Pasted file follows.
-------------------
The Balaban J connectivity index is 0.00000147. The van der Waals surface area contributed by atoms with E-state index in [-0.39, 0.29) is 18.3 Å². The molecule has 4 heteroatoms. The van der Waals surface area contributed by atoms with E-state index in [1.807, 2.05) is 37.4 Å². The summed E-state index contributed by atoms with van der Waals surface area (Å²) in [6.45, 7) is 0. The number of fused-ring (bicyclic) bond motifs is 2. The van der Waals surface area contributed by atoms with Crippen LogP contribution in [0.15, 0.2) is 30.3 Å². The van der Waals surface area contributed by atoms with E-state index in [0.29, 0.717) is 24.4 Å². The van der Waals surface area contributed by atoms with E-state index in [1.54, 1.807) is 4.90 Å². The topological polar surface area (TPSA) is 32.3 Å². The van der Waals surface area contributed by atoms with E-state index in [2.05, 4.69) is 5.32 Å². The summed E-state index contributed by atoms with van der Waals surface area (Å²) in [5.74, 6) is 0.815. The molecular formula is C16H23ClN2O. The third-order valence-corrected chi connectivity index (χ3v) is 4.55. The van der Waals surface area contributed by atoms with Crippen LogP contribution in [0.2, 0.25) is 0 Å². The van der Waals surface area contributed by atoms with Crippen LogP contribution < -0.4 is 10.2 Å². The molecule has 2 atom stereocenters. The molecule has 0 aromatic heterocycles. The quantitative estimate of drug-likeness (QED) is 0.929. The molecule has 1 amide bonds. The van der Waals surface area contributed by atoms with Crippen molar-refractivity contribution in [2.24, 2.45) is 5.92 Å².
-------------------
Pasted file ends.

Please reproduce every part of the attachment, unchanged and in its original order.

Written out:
The Balaban J connectivity index is 0.00000147. The van der Waals surface area contributed by atoms with E-state index in [-0.39, 0.29) is 18.3 Å². The molecule has 4 heteroatoms. The van der Waals surface area contributed by atoms with E-state index in [1.807, 2.05) is 37.4 Å². The summed E-state index contributed by atoms with van der Waals surface area (Å²) in [6.45, 7) is 0. The number of fused-ring (bicyclic) bond motifs is 2. The van der Waals surface area contributed by atoms with Crippen LogP contribution in [0.15, 0.2) is 30.3 Å². The van der Waals surface area contributed by atoms with E-state index in [0.29, 0.717) is 24.4 Å². The van der Waals surface area contributed by atoms with E-state index in [1.54, 1.807) is 4.90 Å². The topological polar surface area (TPSA) is 32.3 Å². The van der Waals surface area contributed by atoms with E-state index in [2.05, 4.69) is 5.32 Å². The summed E-state index contributed by atoms with van der Waals surface area (Å²) in [5.74, 6) is 0.815. The molecular formula is C16H23ClN2O. The third-order valence-corrected chi connectivity index (χ3v) is 4.55. The van der Waals surface area contributed by atoms with Crippen LogP contribution in [0.2, 0.25) is 0 Å². The van der Waals surface area contributed by atoms with Crippen LogP contribution < -0.4 is 10.2 Å². The molecule has 2 atom stereocenters. The molecule has 0 aromatic heterocycles. The quantitative estimate of drug-likeness (QED) is 0.929. The molecule has 1 amide bonds. The van der Waals surface area contributed by atoms with Crippen molar-refractivity contribution in [2.24, 2.45) is 5.92 Å².